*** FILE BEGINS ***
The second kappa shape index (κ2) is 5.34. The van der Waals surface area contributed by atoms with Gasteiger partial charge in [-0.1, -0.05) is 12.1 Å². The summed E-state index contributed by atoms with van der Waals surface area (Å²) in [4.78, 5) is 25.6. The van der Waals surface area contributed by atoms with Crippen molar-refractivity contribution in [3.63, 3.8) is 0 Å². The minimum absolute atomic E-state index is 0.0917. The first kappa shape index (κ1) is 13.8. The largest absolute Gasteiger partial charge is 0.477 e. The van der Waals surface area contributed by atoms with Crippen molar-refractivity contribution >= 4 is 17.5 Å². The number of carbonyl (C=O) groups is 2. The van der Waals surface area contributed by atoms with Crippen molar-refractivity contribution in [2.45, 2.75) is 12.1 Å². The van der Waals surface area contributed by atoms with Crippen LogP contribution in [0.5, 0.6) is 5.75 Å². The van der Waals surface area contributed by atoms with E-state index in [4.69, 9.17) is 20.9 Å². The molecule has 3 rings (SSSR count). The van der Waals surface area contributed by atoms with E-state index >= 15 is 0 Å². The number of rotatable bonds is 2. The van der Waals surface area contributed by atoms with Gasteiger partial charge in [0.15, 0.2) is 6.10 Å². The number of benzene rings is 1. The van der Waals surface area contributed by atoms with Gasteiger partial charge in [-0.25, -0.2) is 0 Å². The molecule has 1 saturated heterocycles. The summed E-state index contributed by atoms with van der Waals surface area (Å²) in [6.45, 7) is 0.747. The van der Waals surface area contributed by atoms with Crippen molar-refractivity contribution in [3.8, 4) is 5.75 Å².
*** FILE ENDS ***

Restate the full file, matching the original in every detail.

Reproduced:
The second kappa shape index (κ2) is 5.34. The van der Waals surface area contributed by atoms with Gasteiger partial charge in [-0.1, -0.05) is 12.1 Å². The summed E-state index contributed by atoms with van der Waals surface area (Å²) in [4.78, 5) is 25.6. The van der Waals surface area contributed by atoms with Crippen molar-refractivity contribution in [3.63, 3.8) is 0 Å². The minimum absolute atomic E-state index is 0.0917. The first kappa shape index (κ1) is 13.8. The largest absolute Gasteiger partial charge is 0.477 e. The van der Waals surface area contributed by atoms with Crippen molar-refractivity contribution >= 4 is 17.5 Å². The number of carbonyl (C=O) groups is 2. The van der Waals surface area contributed by atoms with Crippen molar-refractivity contribution in [2.45, 2.75) is 12.1 Å². The van der Waals surface area contributed by atoms with Crippen LogP contribution in [0.5, 0.6) is 5.75 Å². The van der Waals surface area contributed by atoms with E-state index in [4.69, 9.17) is 20.9 Å². The molecule has 3 rings (SSSR count). The van der Waals surface area contributed by atoms with E-state index >= 15 is 0 Å². The number of rotatable bonds is 2. The van der Waals surface area contributed by atoms with Gasteiger partial charge in [0.15, 0.2) is 6.10 Å². The number of benzene rings is 1. The van der Waals surface area contributed by atoms with Gasteiger partial charge in [-0.25, -0.2) is 0 Å². The molecule has 1 saturated heterocycles. The summed E-state index contributed by atoms with van der Waals surface area (Å²) in [6.45, 7) is 0.747. The van der Waals surface area contributed by atoms with Crippen molar-refractivity contribution in [3.8, 4) is 5.75 Å².